As part of its 2017-2018 program for work, the Sherman Economic Development Corp. laid out a number of goals to the Sherman City Council Monday for its next fiscal year. Those goals include retaining and expanding existing employers, recruiting new employers, supporting workforce development and employment programs, marketing SEDCO real estate, raising Sherman’s profile and continuing economic impact reports.

“We had over 300 site visits in the last fiscal year,” SEDCO President John Plotnik said. “Three years ago, we were lucky to have one site visit in three to four months. That tells us we need to continue to be proactive with our private and public leadership because it’s happening and we just need to control it. We need to respond to these projects and create the best looking jobs in our area.”

Plotnik went over SEDCO’s goals for the coming fiscal year during a joint meeting of his organization’s board and the council that saw the latter unanimously approve SEDCO’s budget and program for work for the new fiscal year.

Stacey Jones, SEDCO vice president of business retention and expansion, detailed the budget for the council and highlighted the increase to the retention/expansion program’s budget, which is more than doubling from $66,650 for the current fiscal year to $134,600 for the 2017-2018 fiscal year.

She explained the new budget reflects planned increases in marketing efforts, scholarships and grant opportunities. Plotnik explained one of those marketing efforts will see SEDCO advertising available jobs in other cities.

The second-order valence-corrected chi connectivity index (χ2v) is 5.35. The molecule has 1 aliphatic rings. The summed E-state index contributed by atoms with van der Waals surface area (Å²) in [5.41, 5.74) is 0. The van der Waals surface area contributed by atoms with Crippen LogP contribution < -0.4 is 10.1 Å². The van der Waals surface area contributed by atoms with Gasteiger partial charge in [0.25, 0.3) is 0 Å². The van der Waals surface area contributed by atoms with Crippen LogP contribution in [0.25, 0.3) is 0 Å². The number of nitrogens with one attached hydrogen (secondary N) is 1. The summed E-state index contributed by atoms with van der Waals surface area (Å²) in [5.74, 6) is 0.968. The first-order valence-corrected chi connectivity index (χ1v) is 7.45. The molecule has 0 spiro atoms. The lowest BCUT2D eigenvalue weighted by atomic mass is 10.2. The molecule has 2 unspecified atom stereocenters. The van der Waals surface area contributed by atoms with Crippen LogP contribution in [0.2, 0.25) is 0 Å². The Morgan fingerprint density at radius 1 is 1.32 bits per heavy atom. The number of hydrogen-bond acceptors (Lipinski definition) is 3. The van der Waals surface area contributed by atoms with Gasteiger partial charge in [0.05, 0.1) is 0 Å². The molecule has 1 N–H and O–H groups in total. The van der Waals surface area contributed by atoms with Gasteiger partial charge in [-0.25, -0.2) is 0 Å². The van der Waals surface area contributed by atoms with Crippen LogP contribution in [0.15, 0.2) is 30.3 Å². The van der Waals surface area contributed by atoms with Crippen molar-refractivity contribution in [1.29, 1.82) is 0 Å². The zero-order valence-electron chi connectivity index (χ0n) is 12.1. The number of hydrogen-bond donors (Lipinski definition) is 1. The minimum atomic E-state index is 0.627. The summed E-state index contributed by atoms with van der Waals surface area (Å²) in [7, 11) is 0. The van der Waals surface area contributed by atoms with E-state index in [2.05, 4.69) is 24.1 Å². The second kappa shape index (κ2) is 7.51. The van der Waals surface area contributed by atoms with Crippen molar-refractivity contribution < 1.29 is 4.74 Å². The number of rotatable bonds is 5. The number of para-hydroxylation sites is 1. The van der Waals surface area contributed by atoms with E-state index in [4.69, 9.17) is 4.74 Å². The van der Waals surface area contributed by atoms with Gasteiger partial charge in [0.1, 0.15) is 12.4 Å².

“On Oct. 1, we’re meeting with all of our human resources people for our primary employers,” Plotnik said. “We’re going to ask them ‘What skill sets are you looking at hiring over the next two years?’ At the same time, we’re doing research to identify the top 10 cities in the United States with the highest unemployment rate.”

He said SEDCO will then advertise the available local jobs in those cities, explaining a need for labor is something his staff consistently hears about from local employers.

“I’ve said this before, five years ago people were saying where are you going to find jobs for my folks, now it’s where are you going to find folks for my jobs,” Plotnik said. “This is how we’re going to capture some of those folks to understand Sherman, which is close to Dallas, has jobs available.”

Jones also noted the budgets for SEDCO programs such as communications and land maintenance will see increases in the coming fiscal year.

“We need to ensure consistent phone and internet connection and so we changed our phone system and added redundancy,” Jones said of the $2,600 increase to the SEDCO communications budget. “We had a few issues with that this year, so this is our way to handle that.”

She explained the $14,327 increase to the land maintenance budget — to $38,540 — will cover increased mowing and water usage when SEDCO purchases additional property. Earlier this month, the SEDCO board approved the purchase of 64 acres just west of the Panda Power plant on the city’s southside and Plotnik said the corporation wants to continue to expand Progress Park in the future.

The SEDCO budget has total administrative, operating and program expenses of $1,104,467 and currently has $1,535,175 in incentive payouts scheduled for the new fiscal year.

“That’s always an ever-changing process, but that’s what we budgeted for,” Jones said of the incentive payments. “Overall, our total expenses are $5.3 million with a net income loss of under $1.6 million, which is the difference between revenue that came in and what we’re going to spend. But we’ll have a projected ending balance of (over) $7 million, which leaves us plenty to work with for those exciting projects when they come in.”

After the budget was approved, SEDCO board Chairman Greg Kirkpatrick thanked the corporation’s staff members and said he was optimistic about the coming fiscal year.

“The council and the public doesn’t see what goes on on a daily basis, but I can assure you there are countless projects that are being worked on at any given time,” Kirkpatrick said. “I’m pretty amazed at some of the stuff you all get accomplished. I think we’ve got several nice projects that may come to fruition here in the next fiscal year.”